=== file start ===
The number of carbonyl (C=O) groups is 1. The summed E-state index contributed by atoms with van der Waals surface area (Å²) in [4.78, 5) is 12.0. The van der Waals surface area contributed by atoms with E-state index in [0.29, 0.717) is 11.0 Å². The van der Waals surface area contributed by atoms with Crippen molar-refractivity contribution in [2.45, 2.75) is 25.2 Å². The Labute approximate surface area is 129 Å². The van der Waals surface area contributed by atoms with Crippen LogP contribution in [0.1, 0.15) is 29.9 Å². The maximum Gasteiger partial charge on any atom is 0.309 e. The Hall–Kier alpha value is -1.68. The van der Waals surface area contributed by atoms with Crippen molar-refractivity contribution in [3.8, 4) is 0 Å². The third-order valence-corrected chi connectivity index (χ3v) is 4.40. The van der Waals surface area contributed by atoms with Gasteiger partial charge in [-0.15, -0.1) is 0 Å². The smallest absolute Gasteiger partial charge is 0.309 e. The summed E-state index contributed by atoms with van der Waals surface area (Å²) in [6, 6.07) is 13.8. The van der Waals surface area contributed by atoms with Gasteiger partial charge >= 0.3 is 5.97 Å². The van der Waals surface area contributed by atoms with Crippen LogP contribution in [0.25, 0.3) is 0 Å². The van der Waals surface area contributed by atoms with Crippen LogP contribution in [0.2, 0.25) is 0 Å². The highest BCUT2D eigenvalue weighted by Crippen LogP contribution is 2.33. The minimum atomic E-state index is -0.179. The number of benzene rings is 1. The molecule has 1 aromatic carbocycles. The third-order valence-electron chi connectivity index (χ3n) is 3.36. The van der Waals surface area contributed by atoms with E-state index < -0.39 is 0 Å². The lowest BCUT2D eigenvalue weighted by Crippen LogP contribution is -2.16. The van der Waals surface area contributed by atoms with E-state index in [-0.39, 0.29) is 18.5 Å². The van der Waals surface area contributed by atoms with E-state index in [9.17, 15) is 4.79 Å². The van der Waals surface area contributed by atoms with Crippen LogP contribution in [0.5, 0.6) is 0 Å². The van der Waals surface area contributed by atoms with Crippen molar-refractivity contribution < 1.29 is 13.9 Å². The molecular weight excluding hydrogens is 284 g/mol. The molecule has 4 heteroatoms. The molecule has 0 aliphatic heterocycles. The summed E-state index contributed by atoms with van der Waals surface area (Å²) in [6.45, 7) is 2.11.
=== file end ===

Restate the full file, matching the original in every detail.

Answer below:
The number of carbonyl (C=O) groups is 1. The summed E-state index contributed by atoms with van der Waals surface area (Å²) in [4.78, 5) is 12.0. The van der Waals surface area contributed by atoms with E-state index in [0.29, 0.717) is 11.0 Å². The van der Waals surface area contributed by atoms with Crippen molar-refractivity contribution in [2.45, 2.75) is 25.2 Å². The Labute approximate surface area is 129 Å². The van der Waals surface area contributed by atoms with Crippen LogP contribution in [0.1, 0.15) is 29.9 Å². The maximum Gasteiger partial charge on any atom is 0.309 e. The Hall–Kier alpha value is -1.68. The van der Waals surface area contributed by atoms with Crippen molar-refractivity contribution in [3.8, 4) is 0 Å². The third-order valence-corrected chi connectivity index (χ3v) is 4.40. The van der Waals surface area contributed by atoms with Gasteiger partial charge in [-0.15, -0.1) is 0 Å². The smallest absolute Gasteiger partial charge is 0.309 e. The summed E-state index contributed by atoms with van der Waals surface area (Å²) in [6, 6.07) is 13.8. The van der Waals surface area contributed by atoms with Gasteiger partial charge >= 0.3 is 5.97 Å². The van der Waals surface area contributed by atoms with Crippen LogP contribution in [0.25, 0.3) is 0 Å². The van der Waals surface area contributed by atoms with Crippen LogP contribution in [0.2, 0.25) is 0 Å². The highest BCUT2D eigenvalue weighted by Crippen LogP contribution is 2.33. The minimum atomic E-state index is -0.179. The number of benzene rings is 1. The molecule has 1 aromatic carbocycles. The third-order valence-electron chi connectivity index (χ3n) is 3.36. The van der Waals surface area contributed by atoms with E-state index < -0.39 is 0 Å². The lowest BCUT2D eigenvalue weighted by Crippen LogP contribution is -2.16. The van der Waals surface area contributed by atoms with E-state index in [-0.39, 0.29) is 18.5 Å². The van der Waals surface area contributed by atoms with E-state index in [9.17, 15) is 4.79 Å². The van der Waals surface area contributed by atoms with Crippen LogP contribution in [0.5, 0.6) is 0 Å². The van der Waals surface area contributed by atoms with Crippen molar-refractivity contribution < 1.29 is 13.9 Å². The molecular weight excluding hydrogens is 284 g/mol. The molecule has 4 heteroatoms. The molecule has 0 aliphatic heterocycles. The summed E-state index contributed by atoms with van der Waals surface area (Å²) in [6.45, 7) is 2.11.